Repligen Corp. has announced results of a Phase 2b clinical trial of RG2417, an oral formulation of uridine, in patients with bipolar depression.
The study did not demonstrate a statistically significant improvement in the symptoms of depression in all patients receiving RG2417 when compared to placebo over the eight-week treatment period. However, preliminary analysis indicates that the subset of patients (n=50) enrolled through academic medical centers showed a clinically meaningful improvement on the Montgomery-Asberg Depression Rating Scale (MADRS) score from weeks 2 through 8 when compared to placebo.
No difference was observed between RG2417 and placebo for patients (n=125) enrolled at the commercial clinical trial sites. A similar pattern of response was observed with several of the secondary endpoints. It was well tolerated and there were no serious adverse events related to drug treatment.
"While we are disappointed with the top-line results of the study, we plan to conduct further evaluation of the data including the observation of differences between the patients treated in academic and commercial sites to determine if there is a path forward with RG2417," said Walter C. Herlihy, Repligen's president and CEO. This was a double-blind, placebo-controlled trial in which 175 patients were enrolled at 12 academic and 17 commercial study sites, and randomized on a 1:1 basis to receive either RG2417 or a placebo twice a day for eight weeks. Patients in the RG2417 and placebo groups were clinically and statistically well matched in their symptoms at baseline.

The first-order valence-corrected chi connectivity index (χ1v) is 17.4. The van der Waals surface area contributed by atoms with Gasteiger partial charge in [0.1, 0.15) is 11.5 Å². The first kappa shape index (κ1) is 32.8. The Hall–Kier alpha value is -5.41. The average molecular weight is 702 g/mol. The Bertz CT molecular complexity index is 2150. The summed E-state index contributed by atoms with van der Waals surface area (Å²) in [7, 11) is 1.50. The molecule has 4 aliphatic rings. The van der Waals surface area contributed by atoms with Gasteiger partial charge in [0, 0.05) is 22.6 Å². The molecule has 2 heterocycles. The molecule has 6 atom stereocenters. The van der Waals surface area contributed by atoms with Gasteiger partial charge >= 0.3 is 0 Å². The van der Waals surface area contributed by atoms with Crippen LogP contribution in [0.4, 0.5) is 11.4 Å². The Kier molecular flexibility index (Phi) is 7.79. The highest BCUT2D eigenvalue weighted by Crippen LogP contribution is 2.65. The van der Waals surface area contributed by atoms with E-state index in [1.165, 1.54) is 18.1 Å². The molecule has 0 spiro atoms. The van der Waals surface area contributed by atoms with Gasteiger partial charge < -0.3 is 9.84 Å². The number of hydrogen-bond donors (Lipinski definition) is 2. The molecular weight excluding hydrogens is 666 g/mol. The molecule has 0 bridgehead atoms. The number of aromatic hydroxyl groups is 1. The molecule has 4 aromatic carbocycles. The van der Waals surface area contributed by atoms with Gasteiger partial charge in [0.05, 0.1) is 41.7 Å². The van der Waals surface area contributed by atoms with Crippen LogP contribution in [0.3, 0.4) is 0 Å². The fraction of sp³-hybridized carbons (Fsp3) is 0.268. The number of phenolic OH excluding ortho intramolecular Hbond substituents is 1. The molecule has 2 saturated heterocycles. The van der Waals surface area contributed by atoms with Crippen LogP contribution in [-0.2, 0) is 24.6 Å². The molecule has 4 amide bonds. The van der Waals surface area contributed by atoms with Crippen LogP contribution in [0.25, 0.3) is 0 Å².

Evaluations for symptoms of depression were conducted at baseline and then weekly using the MADRS, a standardized, rater-administered scale, which has been used for numerous drug trials in bipolar disorder. In addition, patients conducted a weekly self-assessment of their symptoms, referred to as a patient-based MADRS. Additional secondary objectives included the Clinical Global Impression scale, subset analysis of patients based on prior episodes of depression, responder rates and remission rates.
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